Pearl Knit (ANU Nets Project)

In this sample the ridged nature of the string of plastic beads prevents the knitted net from sitting close and flat together as normally occurs when using more traditional threads. Due to this, the net is blown up or spread out and does not form a comfortably wearable fabric.

This ‘spreading out’ means that the sample is far less stable than traditional knitted fabrics. It also creates a more three dimensional knitted piece and allows the net construction to be more clearly seen. This amplification of the structure can be seen as deconstructing the traditional technique, creating something new.

Sample of plastic pearls knitted on size 10 needles

Jellyfish Bag

Jelly Fish Bag
Jellyfish Bag

My work Jellyfish Bag is a very ambiguous work. It best demonstrates a deconstruct/reconstruct approach to developing ideas and works to the theme of Nets.

Lovely shadow it creates

Using the technique of knotting, I have used the knot known as the fisherman’s knot to create a bag made out of knitting wool. Inside the bag is a shower cap which has a netted structure cut out of it. The shower cap loses its original function but gains a new function of a hair net.

When the shower cap is place inside the bag, the bag and the shower cap take on a new identity and approach. Together they resemble a jelly fish, the shower caps adds body to the bag, the tassels on the bag act as tentacles and this combined looks like a jellyfish floating around in the water.

Also it brings in a purpose of nets…. to catch things. The bag made with the fisherman’s knot resembles a fishing net. A fishing net is used to catch fish and in this instance has caught a jellyfish.


ANU Textiles Nets project.

I was inspired by the Hyperbolic Coral Reef project that was initiated by sisters Margaret and Christine Wertheim.  Their project was to highlight the devastation that global warming and pollution are having on the Great Barrier Reef.

Using crochet as a technique, coral reefs have been made out of a range of materials to illustrate the damage that humans are having on the natural environment.

I have used a combination of twine and coloured yarn.  The twine represents the dying coral and the brightly coloured yarn represents that there is still hope to save the reef.

By crocheting three stitches into one of the previous row the forms grow exponentially larger.  Each form is a different combination of stitches and colours making each piece unique.­­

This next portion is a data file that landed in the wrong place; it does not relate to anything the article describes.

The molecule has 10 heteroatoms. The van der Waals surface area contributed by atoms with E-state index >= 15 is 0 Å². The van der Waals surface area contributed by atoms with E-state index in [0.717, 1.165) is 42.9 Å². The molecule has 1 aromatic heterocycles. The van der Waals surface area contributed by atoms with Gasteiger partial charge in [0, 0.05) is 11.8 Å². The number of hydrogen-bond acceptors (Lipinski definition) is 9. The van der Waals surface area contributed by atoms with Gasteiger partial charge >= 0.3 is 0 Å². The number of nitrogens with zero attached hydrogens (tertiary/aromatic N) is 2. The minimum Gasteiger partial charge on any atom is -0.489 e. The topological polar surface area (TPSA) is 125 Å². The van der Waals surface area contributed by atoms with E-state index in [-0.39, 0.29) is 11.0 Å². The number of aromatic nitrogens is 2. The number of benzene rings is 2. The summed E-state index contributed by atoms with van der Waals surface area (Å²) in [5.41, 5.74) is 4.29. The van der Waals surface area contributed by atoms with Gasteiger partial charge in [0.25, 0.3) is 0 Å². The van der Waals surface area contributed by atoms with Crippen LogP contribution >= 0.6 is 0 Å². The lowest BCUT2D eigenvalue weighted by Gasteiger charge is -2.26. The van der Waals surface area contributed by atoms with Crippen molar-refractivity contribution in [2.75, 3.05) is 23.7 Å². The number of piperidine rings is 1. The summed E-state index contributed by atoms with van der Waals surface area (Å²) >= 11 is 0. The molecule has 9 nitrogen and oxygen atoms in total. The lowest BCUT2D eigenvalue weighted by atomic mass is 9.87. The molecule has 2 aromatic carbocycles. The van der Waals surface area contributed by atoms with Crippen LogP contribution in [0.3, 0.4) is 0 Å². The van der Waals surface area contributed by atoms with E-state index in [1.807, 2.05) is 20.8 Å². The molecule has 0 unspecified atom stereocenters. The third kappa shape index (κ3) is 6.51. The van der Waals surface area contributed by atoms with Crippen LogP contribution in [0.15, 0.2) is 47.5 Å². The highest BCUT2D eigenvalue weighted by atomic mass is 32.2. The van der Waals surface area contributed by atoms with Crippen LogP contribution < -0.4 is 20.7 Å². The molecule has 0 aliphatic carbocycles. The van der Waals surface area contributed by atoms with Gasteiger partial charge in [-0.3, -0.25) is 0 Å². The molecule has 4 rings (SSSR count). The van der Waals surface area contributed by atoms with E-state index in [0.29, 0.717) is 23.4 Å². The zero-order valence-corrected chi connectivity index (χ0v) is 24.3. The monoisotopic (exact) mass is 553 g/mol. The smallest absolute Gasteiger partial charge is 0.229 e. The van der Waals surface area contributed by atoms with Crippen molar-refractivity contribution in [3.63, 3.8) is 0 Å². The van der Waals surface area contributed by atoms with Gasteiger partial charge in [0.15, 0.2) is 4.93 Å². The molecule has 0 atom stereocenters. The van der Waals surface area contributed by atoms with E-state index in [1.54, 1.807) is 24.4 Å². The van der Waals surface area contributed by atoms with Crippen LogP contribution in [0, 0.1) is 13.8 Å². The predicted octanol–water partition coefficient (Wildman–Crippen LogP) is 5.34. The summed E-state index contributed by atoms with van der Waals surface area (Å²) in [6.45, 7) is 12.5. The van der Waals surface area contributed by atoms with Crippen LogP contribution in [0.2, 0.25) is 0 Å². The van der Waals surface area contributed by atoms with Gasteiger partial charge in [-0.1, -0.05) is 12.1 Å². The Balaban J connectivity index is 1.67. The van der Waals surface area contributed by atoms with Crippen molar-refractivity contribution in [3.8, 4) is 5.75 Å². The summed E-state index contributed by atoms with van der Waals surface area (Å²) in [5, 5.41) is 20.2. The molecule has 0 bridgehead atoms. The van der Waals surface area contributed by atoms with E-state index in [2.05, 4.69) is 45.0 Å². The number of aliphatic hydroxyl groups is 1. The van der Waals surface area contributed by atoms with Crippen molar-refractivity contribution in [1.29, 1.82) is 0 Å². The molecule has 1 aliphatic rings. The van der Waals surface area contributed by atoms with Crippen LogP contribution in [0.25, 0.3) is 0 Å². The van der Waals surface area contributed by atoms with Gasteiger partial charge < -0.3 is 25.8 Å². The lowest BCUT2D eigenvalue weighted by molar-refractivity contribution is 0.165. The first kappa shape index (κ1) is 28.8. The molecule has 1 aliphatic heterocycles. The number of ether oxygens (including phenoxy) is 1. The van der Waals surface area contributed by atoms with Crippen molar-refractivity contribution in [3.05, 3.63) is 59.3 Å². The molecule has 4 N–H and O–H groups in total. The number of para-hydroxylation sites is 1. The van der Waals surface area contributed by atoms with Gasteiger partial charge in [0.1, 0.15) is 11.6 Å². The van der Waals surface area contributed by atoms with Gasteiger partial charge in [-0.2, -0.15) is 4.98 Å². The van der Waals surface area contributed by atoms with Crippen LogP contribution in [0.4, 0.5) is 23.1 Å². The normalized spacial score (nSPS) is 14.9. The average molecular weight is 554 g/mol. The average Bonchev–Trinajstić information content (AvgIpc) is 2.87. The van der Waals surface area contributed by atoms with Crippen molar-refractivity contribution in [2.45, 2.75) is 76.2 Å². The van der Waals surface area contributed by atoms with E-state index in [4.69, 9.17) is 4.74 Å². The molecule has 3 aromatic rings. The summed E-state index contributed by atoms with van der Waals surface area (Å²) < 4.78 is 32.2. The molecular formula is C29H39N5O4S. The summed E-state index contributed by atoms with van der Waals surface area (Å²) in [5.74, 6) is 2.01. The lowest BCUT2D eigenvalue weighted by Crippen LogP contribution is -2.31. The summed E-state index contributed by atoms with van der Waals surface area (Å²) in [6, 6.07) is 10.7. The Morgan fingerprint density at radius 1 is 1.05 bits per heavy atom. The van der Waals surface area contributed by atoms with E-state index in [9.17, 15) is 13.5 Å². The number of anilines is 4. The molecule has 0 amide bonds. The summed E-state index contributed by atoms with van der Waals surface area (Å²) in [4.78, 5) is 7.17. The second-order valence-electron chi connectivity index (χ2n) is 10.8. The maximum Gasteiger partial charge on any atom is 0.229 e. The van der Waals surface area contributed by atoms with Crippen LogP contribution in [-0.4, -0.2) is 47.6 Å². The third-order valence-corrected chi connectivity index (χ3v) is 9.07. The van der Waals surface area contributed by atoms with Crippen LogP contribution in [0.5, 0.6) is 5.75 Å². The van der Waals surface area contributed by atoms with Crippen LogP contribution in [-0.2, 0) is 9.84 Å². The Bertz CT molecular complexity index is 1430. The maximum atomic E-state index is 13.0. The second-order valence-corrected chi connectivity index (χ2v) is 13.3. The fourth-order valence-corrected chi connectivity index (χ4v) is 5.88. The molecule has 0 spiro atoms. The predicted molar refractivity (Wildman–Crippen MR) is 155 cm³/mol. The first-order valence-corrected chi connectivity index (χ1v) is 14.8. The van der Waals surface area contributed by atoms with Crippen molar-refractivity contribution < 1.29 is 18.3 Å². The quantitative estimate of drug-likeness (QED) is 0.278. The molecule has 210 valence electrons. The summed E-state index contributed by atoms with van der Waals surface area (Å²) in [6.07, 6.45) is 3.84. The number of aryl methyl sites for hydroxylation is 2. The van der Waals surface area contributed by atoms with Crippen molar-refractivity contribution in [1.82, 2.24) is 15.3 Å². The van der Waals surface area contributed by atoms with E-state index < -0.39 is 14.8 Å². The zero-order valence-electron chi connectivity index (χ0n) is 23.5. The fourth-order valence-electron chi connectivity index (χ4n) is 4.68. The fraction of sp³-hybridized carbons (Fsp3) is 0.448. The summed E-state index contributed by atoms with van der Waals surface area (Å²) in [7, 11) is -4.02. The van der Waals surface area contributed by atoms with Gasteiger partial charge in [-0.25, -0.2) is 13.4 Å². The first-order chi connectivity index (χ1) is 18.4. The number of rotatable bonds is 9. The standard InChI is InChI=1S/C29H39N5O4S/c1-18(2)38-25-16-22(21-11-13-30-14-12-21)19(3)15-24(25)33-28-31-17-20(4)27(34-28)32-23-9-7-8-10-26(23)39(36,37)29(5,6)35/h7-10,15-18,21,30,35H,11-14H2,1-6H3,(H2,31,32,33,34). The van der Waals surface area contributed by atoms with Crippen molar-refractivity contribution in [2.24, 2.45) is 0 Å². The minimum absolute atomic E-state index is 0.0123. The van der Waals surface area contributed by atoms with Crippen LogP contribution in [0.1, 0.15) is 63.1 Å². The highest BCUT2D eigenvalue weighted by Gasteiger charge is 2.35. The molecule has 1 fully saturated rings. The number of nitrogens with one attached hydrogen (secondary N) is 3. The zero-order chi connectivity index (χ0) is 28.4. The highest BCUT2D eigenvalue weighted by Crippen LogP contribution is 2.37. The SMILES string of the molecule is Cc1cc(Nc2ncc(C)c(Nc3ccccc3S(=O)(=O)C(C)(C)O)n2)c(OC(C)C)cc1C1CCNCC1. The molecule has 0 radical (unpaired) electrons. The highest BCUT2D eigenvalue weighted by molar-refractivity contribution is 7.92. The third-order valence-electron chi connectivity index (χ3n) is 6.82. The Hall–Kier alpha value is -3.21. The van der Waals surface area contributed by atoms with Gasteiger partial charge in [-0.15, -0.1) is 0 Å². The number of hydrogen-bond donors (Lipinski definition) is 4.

Coral is in itself a net in nature that filters seawater and provides a haven for sea creatures.

Lace Award – Powerhouse Museum

Nets and lace are closely linked. The Powerhouse Museum is once again running the lace awards

As stated on the site: Lace offers a subtle interplay of space, ligth and shadows and the mystery of concealment. … The triennial Award seeks to encourage contemproary work of exceptional visual impact and originality and to challenge conventional notions of lace and its applications.

Concealed textiles & net curtains

Hello to everyone on Netwurks. I’m half way through the MA in Contemporary Applied Arts at the University of Cumbria. My current practical research has many strands but it began with the old northern European practice of concealing worn clothing in the walls of houses to act as protective amulets. At the moment I’m creating box spaces which conceal ragwork amulets (the Victorian past) and on whose lids I am placing latchet hook textiles (the modern era). They are for my own home which was built in 1929 at the cusp of the change from the ‘Victorian’ to the modern era. The clean modern textiles conceal (like net curtains) the older primitive hearts of the pieces.

Liz Jeneid

‘This is still growing (slowly) and I plan to add on using a looping technique onto the knitted section – it will be a sieve of some sort. It is made out of paper covered wire.’

Katherine White

‘In the foreground is my work “Riverbook 1” which is part of the installation in the room including the net/stingray which is on the wall behind. I constructed the net from paper string which I made from paper patterns and green newspaper (the Green Age guide).

It provides a slight sense of threat – as nets are used to catch water creatures, and to throw over the landscape to control it in some way.

Lines of latitude and longitude on a map are like a net in this sense. However the wild water of the river slips through the net. It can’t be contained. So the net also becomes a free swimming stingray.’